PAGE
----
Bible Scholar Brent Landau Asks “Who Were the Magi?”

Revelation of the Magi text gives wise men’s view of the Christmas story

Bible Scholar Brent Landau Asks “Who Were the Magi”?

A lost Syriac manuscript, the Revelation of the Magi, translated into English by Bible scholar Brent Landau, may help answer that key question from the Christmas story: “Who were the magi?” Photo: Ms Vaticanus Syriacus 163, © 2011 Biblioteca Apostolica Vaticana.

Who were the magi, those gift-bearing wise men from the east who are so central to the traditional telling of the Christmas story? Bible scholar Brent Landau believes he has found at least one answer to this age-old question.

The Bible tells us very little about the magi. Their story appears but once, in the Gospel of Matthew (2:1–12), where they are described as mysterious visitors “from the east” who come to Jerusalem looking for the child whose star they observed “at its rising.” After meeting with King Herod, who feigns an intention to worship the child but actually plans to destroy him, the magi follow the same star to Bethlehem. There, upon seeing the baby Jesus and his mother Mary, the magi kneel down and worship him, presenting him with their three famous gifts—gold, frankincense and myrrh. Then, without reporting to Herod, they depart for their homeland, never to be heard from again.

For early Christians, the seemingly pivotal yet unexplained background of the mysterious magi provided abundant room to shape new narratives around the question “Who were the magi?” One of the most compelling, recently translated into English by Bible scholar Brent Landau, is the so-called Revelation of the Magi, an apocryphal account of the traditional Christmas story that purports to have been written by the magi themselves.

The account is preserved in an eighth-century C.E. Syriac manuscript held in the Vatican Library, although Brent Landau believes the earliest versions of the text may have been written as early as the mid-second century, less than a hundred years after Matthew’s gospel was composed. Written in the first person, the Revelation of the Magi narrates the mystical origins of the magi, their miraculous encounter with the luminous star and their equally miraculous journey to Bethlehem to worship the child. The magi then return home and preach the Christian faith to their brethren, ultimately being baptized by the apostle Thomas.

Interested in learning about the birth of Jesus? Learn more about the history of Christmas and the date of Jesus’ birth in the free eBook The First Christmas: The Story of Jesus’ Birth in History and Tradition.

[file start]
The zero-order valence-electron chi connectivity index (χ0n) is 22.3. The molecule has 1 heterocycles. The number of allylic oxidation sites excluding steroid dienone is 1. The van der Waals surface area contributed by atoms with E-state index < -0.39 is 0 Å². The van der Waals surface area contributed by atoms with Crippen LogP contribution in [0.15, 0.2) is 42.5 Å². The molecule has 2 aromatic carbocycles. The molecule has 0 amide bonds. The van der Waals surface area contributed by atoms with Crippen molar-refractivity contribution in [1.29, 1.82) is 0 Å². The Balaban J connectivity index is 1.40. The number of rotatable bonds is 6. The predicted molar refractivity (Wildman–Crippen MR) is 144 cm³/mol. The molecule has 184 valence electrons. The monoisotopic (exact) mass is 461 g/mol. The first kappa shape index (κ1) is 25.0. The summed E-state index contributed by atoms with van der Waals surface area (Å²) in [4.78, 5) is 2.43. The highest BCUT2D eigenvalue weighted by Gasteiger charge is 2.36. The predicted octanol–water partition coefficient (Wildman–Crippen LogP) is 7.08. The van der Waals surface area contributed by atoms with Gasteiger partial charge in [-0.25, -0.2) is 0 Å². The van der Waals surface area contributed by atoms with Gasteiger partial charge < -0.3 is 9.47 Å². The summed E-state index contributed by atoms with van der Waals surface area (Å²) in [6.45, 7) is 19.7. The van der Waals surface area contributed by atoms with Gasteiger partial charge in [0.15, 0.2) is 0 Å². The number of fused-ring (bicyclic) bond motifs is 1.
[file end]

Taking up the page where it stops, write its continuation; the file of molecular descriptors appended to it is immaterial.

The earliest known depiction of the magi is this mid-third-century C.E. fresco decorating the Catacomb of Priscilla, one of Rome’s oldest Christian cemeteries. Photo: Scala/Art Resource.

According to Brent Landau, this dramatic account not only answers the question “Who were the magi?” but also provides details about how many they were, where they came from and their mysterious encounter with the star that led them to Bethlehem. In the Revelation of the Magi, there are not just three magi, as often depicted in early Christian art (actually, Matthew does not tell us how many there were), nor are they Babylonian astrologers or Persian Zoroastrians, as other early traditions held. Rather from Brent Landau’s translation it is clear the magi (defined in this text as those who “pray in silence”) are a group—numbering as few as 12 and as many as several score—of monk-like mystics from a far-off, mythical land called Shir, possibly China. They are descendants of Seth, the righteous third son of Adam, and the guardians of an age-old prophecy that a star of indescribable brightness would someday appear “heralding the birth of God in human form.”

When the long-prophesied star finally appears, the star is not simply sighted at its rising, as described in Matthew, but rather descends to earth, ultimately transforming into a luminous “star-child” that instructs the magi to travel to Bethlehem to witness its birth in human form. The star then guides the magi along their journey, miraculously clearing their path of all obstacles and providing them with unlimited stamina and provisions. Finally, inside a cave on the outskirts of Bethlehem, the star reappears to the magi as a luminous human child—the Christ child—and commissions them to become witnesses to Christ in the lands of the east.

It’s a fascinating story, but does it actually bring us any closer to understanding who the actual magi of the Christmas story might have been? Unfortunately, the answer is no, says Landau, although it may provide insight into the beliefs of an otherwise unknown Christian sect of the second century that identified with the mysterious magi.